Book sets five and six display the formation of a much more interactive relationship between the text and the reader.
A Tactile Experience:
From Book Set no. 5, Edwin Schlossberg’s Wordswordswords is a perfect example of the important role of the reader’s hand. This book gives the reader the responsibility of constructing the text by assembling (or dissembling) the irregular pages which are often folded or cut into strips. Some sentences are even printed on multiple, moveable pages; others have to be held up to the light and read using the shadows on the back of the page. One sections reads “These words will fall apart,” whose letters are printed on multiple pages. The reader’s interaction with the physical book engages the meaning of the text, as the turning of the pages fragments the letters into small, abstract pieces.
Some other examples of books relying on the reader’s touch can be found in Book Set no. 6. The two books of poems by Pablo Neruda: Las Piedras del Cielo, Skystones and Viente Poemas de Amor y Una Cancion Desperada contain poems printed on flaps; it is the reader’s touch which reveals their poetry. This action transforms the experience, instilling in the reader a sense of intimacy which resonates with the subject matter. As with a loved one: if one removes the facade, one will find hidden depths, beauty and meaning within.
A similar phenomenon occurs in Panorama: By lifting flaps and interacting with the physical object, the reader reveals deeper meaning and narrative. In this book, there is also great attention paid to guiding the reader’s gaze. Such is the case on the page with the stones.
The reader’s attention is led into the shadows beneath the rocks, like Alice falling down the rabbit hole.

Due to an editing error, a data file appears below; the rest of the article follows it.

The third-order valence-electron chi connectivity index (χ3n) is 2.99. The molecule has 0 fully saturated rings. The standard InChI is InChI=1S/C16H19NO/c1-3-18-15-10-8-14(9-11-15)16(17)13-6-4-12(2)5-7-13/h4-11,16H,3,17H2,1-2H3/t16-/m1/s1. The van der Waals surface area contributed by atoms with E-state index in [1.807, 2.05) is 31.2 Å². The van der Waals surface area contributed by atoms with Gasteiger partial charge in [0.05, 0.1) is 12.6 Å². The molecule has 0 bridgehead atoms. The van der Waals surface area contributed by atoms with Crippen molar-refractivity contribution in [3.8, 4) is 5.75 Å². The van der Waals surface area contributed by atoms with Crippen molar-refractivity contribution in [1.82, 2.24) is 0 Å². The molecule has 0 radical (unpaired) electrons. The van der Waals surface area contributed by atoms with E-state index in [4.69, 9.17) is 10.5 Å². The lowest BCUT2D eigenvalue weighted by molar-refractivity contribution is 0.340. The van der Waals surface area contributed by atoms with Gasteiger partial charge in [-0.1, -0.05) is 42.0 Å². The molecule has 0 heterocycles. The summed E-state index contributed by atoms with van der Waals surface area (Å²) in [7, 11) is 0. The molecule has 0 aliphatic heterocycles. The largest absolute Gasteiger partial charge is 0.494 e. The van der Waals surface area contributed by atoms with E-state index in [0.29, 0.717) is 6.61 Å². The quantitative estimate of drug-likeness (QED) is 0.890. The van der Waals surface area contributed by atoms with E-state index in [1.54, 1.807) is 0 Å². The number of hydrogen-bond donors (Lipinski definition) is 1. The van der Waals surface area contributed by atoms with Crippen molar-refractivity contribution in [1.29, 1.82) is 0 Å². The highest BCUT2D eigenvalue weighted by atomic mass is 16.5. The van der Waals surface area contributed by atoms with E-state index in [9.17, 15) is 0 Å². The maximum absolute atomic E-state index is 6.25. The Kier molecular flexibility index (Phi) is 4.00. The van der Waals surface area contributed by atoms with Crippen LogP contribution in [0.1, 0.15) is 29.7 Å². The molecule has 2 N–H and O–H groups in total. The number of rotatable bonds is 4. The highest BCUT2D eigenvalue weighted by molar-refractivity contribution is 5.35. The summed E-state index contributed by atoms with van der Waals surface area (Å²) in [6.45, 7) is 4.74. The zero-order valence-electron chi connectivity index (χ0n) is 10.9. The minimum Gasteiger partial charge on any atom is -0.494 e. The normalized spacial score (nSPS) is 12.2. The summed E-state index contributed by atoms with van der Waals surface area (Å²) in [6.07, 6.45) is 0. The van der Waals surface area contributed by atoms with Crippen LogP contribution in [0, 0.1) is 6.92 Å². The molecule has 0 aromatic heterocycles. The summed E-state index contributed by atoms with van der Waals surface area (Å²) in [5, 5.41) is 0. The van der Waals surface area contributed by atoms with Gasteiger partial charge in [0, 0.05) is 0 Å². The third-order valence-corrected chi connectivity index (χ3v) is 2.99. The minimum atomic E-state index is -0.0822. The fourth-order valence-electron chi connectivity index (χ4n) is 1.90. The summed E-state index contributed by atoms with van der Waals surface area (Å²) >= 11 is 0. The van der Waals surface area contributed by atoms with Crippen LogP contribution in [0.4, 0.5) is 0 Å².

The WunderCabinet: The Curious Worlds of Barbara Hodgson & Claudia Cohen is quite literally a box of trinkets and treasures for the reader to discover and handle.
Many of the books in these sets incorporate the image of the hand. Capriccio displays a beautifully rendered and visually surprising title page, where the hands of a creature wrap around the title. Like the reader’s hands, they react to the text.
There is a hand on nearly every page of Roy Fisher’s The Left-Handed Punch. There are also movable elements, held to the page by a pin, around which each segment may be manipulated by the reader. Another factor enhancing the tactile experience is the various patterns and textures of the visual elements. On one page, there is a blue x-ray of a hand, which looks as though it were made of denim. One must reach out and feel the page to be sure that it is merely and print.
The use of reflective metal in Wordswordswords places the physical image of the reader within the world of the book. This is also true for the plastic pages in Alphavitos, whose reflective surfaces change with the colors and lighting of the reader’s environment. These books engage the reader’s world, drawing the reader in, whereas, the digital book, Between Page and Screen, projects the words into a synthetic cyber-version of the reader’s world.
Overall, the Livres d’Artiste forge a much more dynamic and tactile relationship with the reader.